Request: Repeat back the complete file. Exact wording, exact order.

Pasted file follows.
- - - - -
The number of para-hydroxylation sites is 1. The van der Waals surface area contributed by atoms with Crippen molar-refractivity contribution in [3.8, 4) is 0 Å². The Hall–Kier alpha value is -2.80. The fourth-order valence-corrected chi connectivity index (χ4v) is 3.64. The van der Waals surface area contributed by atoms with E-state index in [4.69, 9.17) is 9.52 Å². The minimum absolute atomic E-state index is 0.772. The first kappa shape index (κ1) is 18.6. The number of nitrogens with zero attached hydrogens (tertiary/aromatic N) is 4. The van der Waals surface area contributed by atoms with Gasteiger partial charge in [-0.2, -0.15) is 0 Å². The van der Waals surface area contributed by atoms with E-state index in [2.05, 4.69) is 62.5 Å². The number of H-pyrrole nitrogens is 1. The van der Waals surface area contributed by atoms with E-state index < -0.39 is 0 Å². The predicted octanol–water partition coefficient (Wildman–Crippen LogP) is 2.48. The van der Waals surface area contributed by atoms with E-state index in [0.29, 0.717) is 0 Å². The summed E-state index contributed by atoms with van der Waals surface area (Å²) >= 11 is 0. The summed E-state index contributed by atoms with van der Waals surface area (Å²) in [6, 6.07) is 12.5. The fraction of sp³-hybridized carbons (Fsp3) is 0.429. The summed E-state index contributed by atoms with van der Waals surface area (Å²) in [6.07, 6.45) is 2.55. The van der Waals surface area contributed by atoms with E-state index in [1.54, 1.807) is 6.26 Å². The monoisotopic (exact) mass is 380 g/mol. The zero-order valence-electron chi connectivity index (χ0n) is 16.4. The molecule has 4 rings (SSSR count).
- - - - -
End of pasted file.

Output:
The number of para-hydroxylation sites is 1. The van der Waals surface area contributed by atoms with Crippen molar-refractivity contribution in [3.8, 4) is 0 Å². The Hall–Kier alpha value is -2.80. The fourth-order valence-corrected chi connectivity index (χ4v) is 3.64. The van der Waals surface area contributed by atoms with E-state index in [4.69, 9.17) is 9.52 Å². The minimum absolute atomic E-state index is 0.772. The first kappa shape index (κ1) is 18.6. The number of nitrogens with zero attached hydrogens (tertiary/aromatic N) is 4. The van der Waals surface area contributed by atoms with Gasteiger partial charge in [-0.2, -0.15) is 0 Å². The van der Waals surface area contributed by atoms with E-state index in [2.05, 4.69) is 62.5 Å². The number of H-pyrrole nitrogens is 1. The van der Waals surface area contributed by atoms with E-state index < -0.39 is 0 Å². The predicted octanol–water partition coefficient (Wildman–Crippen LogP) is 2.48. The van der Waals surface area contributed by atoms with E-state index in [0.29, 0.717) is 0 Å². The summed E-state index contributed by atoms with van der Waals surface area (Å²) >= 11 is 0. The summed E-state index contributed by atoms with van der Waals surface area (Å²) in [6, 6.07) is 12.5. The fraction of sp³-hybridized carbons (Fsp3) is 0.429. The summed E-state index contributed by atoms with van der Waals surface area (Å²) in [6.07, 6.45) is 2.55. The van der Waals surface area contributed by atoms with E-state index in [1.54, 1.807) is 6.26 Å². The monoisotopic (exact) mass is 380 g/mol. The zero-order valence-electron chi connectivity index (χ0n) is 16.4. The molecule has 4 rings (SSSR count).